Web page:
My people make, and we struggle to make sense of things we didn’t ourselves create. Dad, an expert woodworker, can varnish the crudest chair into the luster and sheen of a throne; Mom’s sturdy ceramic mugs are what I weave my anxious fingers around on the least comfortable mornings; my brother’s guitar is the soundtrack to every childhood memory, and my sister’s watercolor and ink pieces are stacked frame-to-frame along the walls of my adulthood.
I don’t speak to my family every day, or week, and sometimes I don’t speak to them for half a year, but what they make and have made is a part of my every day, and in a way I am carrying them with me always because of this.
These are my people. These people nursed me, they swaddled me, they corrected and coddled me. They changed the sheets when I awoke to a wet bad at age three; they taught me to ride a bike at age seven and a stick-shift at seventeen; they went to my basketball games, my academic awards ceremonies, my theater productions and band concerts. They planned my birthday parties, they counseled my anxieties, they showed me how to suffer through this world with my head down and my hands at work, and they let me fail when I needed to.
These are my people. We are screaming with introspection, and we wither in routine. Dad grapples with this by remaining on his mountaintop, workshop safely below, general public safely at bay. Mom, a few careers from making pottery, transposes her discomfort with the chaos into coaching college students through their own. My sister brings joy and beauty into the lives of the children she teaches. And my brother, in all of his wry sensitivity, has devoted himself to being the voice of those who can’t speak for themselves.
I don’t profess to build what they do – I’m the baby of us five, and perhaps the least polished as a result of that – but in them I see myself, because from them came who I am.
So while they strum and sketch, pinch and polish, I write. For the sake of the chaos, for the sake of nothing, and for the hope that something will become of the overwhelming nothingness we feel when our moment to create begins.
That moment is perhaps why our creativity isn’t all that we share; so too have we all failed to become educated, at least in one screenshot of our lives, at least from one interpretation of who we are. Dad, in spite crafting from matchsticks and spare paper a perfect model of the mountaintop mansion he and my mother built, never earned the bachelor’s in engineering he endeavored to complete. My mother hardly finished high school and reluctantly, resiliently returned to earn a bachelor’s – and master’s – only after she and my father brought us three hellions into the world. My brother clawed and screamed his way to high school graduation, serving Saturday detention the week before he walked the commencement stage and requiring more than a decade’s respite and reconsideration to asses the strictures of education before returning for his associate’s, then bachelor’s, then master’s. And my sister abandoned high school altogether, opting for the least academic college path she could conjure: fine arts.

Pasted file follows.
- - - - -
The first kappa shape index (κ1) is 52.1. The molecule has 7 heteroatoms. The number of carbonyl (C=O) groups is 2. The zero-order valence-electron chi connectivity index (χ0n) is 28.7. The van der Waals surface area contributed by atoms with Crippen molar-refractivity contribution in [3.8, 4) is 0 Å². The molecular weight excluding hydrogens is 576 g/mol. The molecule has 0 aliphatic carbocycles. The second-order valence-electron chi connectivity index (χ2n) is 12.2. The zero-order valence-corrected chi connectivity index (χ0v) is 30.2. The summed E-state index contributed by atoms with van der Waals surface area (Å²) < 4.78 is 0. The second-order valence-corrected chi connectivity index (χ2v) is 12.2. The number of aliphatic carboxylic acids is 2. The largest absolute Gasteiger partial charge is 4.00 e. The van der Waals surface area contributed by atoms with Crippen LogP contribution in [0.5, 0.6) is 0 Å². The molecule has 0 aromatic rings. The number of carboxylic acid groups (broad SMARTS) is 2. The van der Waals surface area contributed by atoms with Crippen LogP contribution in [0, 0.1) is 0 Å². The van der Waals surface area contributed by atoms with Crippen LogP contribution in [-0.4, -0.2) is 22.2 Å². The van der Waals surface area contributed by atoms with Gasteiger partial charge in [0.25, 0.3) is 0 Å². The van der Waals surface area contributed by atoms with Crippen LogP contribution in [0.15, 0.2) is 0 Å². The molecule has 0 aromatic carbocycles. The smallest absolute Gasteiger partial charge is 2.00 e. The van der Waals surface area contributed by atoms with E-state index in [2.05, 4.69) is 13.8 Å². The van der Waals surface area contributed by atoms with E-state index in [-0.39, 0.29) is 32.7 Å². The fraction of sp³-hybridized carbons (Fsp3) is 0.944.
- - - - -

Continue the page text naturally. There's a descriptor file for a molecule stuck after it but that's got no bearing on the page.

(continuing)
I averaged all of their experiences by giving up on high school but attempting an undergrad immediately thereafter, and a graduate degree with reluctance later on. Yet where they were determined, I find myself listless; where their focus lies, mine seeps and strays.
We are part and parcel of our families, and my family is a collective manifestation of too much beauty in the brain and not enough in the world; a constant battle with the inadequacies of our selves and our world. My creativity comes not from chords, or clay, nor wood, nor pen. It comes from a place of needing to reason, and articulate. But in a world where everything ends in a question mark, and the least measured minds are the measuring stick, I am emptied of any agency.
In those moments, in these moments, I am however reminded: these people who make such beautiful things also made me. These people who care so meticulously also care for me. These people share my DNA and my history, and these people have held me up even when I’ve pushed with tremendous strength to lower myself into the depths.
When I feel the weight of what I need to create muting the words I know I can speak write or scream, I hear these people in all their glorious imperfection silently smiling in encouragement, a faint and harrowing hum of encouragement reminding me that whatever I do – maybe nothing and maybe a miracle – I’m speaking a truth, bringing something new into a world of old. And reviving, revolving, recreating the traditions of a family without routines.